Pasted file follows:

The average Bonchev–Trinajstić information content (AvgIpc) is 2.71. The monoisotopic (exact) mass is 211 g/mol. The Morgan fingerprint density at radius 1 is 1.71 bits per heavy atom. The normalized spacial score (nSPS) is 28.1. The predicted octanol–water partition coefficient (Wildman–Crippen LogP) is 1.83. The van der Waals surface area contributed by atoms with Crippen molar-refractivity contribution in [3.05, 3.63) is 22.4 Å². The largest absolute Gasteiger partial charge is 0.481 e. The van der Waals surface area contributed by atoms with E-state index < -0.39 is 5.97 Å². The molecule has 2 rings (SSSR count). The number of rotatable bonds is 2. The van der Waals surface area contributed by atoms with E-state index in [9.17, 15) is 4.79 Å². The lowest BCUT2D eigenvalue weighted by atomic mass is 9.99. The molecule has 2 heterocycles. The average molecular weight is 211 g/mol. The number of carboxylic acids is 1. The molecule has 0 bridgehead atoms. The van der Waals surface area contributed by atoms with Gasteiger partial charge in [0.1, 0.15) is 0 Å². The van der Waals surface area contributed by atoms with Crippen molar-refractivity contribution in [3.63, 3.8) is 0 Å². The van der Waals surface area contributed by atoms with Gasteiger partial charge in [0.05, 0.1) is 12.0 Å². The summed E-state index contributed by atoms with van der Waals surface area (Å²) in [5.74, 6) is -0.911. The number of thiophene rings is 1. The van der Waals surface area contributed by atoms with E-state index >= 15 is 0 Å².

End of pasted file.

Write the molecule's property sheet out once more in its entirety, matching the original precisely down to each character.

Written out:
The average Bonchev–Trinajstić information content (AvgIpc) is 2.71. The monoisotopic (exact) mass is 211 g/mol. The Morgan fingerprint density at radius 1 is 1.71 bits per heavy atom. The normalized spacial score (nSPS) is 28.1. The predicted octanol–water partition coefficient (Wildman–Crippen LogP) is 1.83. The van der Waals surface area contributed by atoms with Crippen molar-refractivity contribution in [3.05, 3.63) is 22.4 Å². The largest absolute Gasteiger partial charge is 0.481 e. The van der Waals surface area contributed by atoms with E-state index < -0.39 is 5.97 Å². The molecule has 2 rings (SSSR count). The number of rotatable bonds is 2. The van der Waals surface area contributed by atoms with E-state index in [9.17, 15) is 4.79 Å². The lowest BCUT2D eigenvalue weighted by atomic mass is 9.99. The molecule has 2 heterocycles. The average molecular weight is 211 g/mol. The number of carboxylic acids is 1. The molecule has 0 bridgehead atoms. The van der Waals surface area contributed by atoms with Gasteiger partial charge in [0.1, 0.15) is 0 Å². The van der Waals surface area contributed by atoms with Crippen molar-refractivity contribution in [3.63, 3.8) is 0 Å². The van der Waals surface area contributed by atoms with Gasteiger partial charge in [0.05, 0.1) is 12.0 Å². The summed E-state index contributed by atoms with van der Waals surface area (Å²) in [5.74, 6) is -0.911. The number of thiophene rings is 1. The van der Waals surface area contributed by atoms with E-state index >= 15 is 0 Å².